Apple: With Current Valuation, Investors Should Take A Look (NASDAQ:AAPL)


Japan, Tokyo, Ginza, Apple Store,

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The investment thesis

The thesis of this article is really simple – under the current conditions, Apple (AAPL) provides far superior returns for long-term investors than the overall market. The key argument is built on the following chart. This chart is also the roadmap that we use in our marketplace service to pick our tactical holdings. Having a coherent investing roadmap keeps us clear-headed, especially under challenging times like this.

You will see from the following chart, AAPL is projected to provide about 11% annual return (“ROI”) in the long term, while the overall market is only about 6.5%. The fundamental reason is AAPL’s far superior ROCE (return on capital employed) over the market average, which gives it the ability to grow without the need for too much capital and subsequently can return most of the earnings to shareholders (either as dividends or share buybacks).

ROI generated by different ROCE & owners PE at 10% reinvestment

Source: author

The key is to think like a business owner, not a stock trader. The long-term ROI for a business owner is simply determined by two things: A) the price paid to buy the business and B) the quality of the business. More specifically, part A is determined by the owner’s earnings yield (“OEY”) when we purchased the business. And that is why PE is the first dimension in our roadmap. Part B is determined by the quality of the business and that is why ROCE, the most important metric for profitability, is the second dimension in our roadmap.

Now, the long-term growth rate is governed by ROCE and the Reinvestment Rate. These are the two most important growth engines, and they mutually enhance each other. High ROCE means every $1 reinvested can lead to a higher growth rate, which leads to more future profits and more flexible capital allocation to fuel further growth, and so on. So to summarize:

Longer-Term ROI = valuation + quality = OEY + Growth Rate = OEY + ROCE*Reinvestment Rate

The remainder of this article will show how the above roadmap applies to AAPL.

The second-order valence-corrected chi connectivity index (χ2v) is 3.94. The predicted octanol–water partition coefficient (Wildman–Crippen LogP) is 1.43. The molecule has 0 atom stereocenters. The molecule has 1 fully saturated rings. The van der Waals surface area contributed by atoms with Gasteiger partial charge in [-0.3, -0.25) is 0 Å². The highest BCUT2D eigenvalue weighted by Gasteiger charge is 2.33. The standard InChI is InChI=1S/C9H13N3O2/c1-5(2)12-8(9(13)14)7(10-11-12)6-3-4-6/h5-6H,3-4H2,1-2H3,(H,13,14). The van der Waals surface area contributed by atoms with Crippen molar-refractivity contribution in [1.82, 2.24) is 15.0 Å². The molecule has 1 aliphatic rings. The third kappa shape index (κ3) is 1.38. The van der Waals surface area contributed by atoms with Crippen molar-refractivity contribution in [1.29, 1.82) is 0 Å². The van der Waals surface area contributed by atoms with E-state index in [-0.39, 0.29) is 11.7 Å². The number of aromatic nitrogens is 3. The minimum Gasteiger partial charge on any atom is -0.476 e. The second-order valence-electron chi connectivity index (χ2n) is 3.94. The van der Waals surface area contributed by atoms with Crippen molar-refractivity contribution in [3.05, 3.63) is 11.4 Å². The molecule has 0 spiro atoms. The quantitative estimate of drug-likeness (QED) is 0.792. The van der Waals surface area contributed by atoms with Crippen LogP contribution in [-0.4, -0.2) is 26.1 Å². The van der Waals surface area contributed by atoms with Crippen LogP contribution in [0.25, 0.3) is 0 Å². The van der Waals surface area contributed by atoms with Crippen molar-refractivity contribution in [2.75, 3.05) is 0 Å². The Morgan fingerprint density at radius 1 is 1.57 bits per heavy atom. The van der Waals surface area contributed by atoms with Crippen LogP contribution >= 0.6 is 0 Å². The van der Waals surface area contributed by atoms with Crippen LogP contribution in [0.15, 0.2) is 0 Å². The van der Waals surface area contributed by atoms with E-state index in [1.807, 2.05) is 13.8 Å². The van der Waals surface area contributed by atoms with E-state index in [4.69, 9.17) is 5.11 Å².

How did our roadmap perform?

Before going into further details, you must be wondering if our above roadmap really works. So let me provide a bit of background of our investment philosophy and history. My family is in the final stage toward retirement (after about 15 years of work). We have been applying this method consistently since 2012 (we started developing it around 2007 and it took us a few years to mature it). We hold a rather concentrated portfolio with about a dozen tickers diversified across different asset classes. Our own journey has shown that A) having a coherent investing roadmap keeps us clear-headed, especially under extreme market junctures, and B) sticking to FEWER but well-understood holdings not only generated higher returns but also at LOWER risks despite the fact that we consistently applied leverage.

Currently, our stock portfolio holdings are shown in the next chart. Using the date I first published it on 5/31/2021 as the inception date, its performance relative to the S&P 500 (represented by SPY) is shown below, and also plotted on a weekly basis in the second chart. The chart plots a really short timeframe compared to our horizon, and there is no need to read too much into the specific numbers. At their current level (plus and minus a few %), they can all change within a few days of random market fluctuations. Note that AAPL has been a legacy holding, and its returns are not included in these charts (otherwise, it will completely dominate the picture).

And cells highlighted in blue put these holdings on the roadmap. As you can see, they all tend to be stocks with a good combination of quality and valuation – and that is how we have achieved healthy returns in a consistent, and equally importantly, relaxed way with only a handful of holdings.

Tactical holdings performance since 5/31/2021

Source: author.

ROI, SPY ROI< and Alpha over SPY

Source: author.

AAPL’s owners’ earnings yield

Now, with the above background, let’s see how our roadmap is applied to AAPL.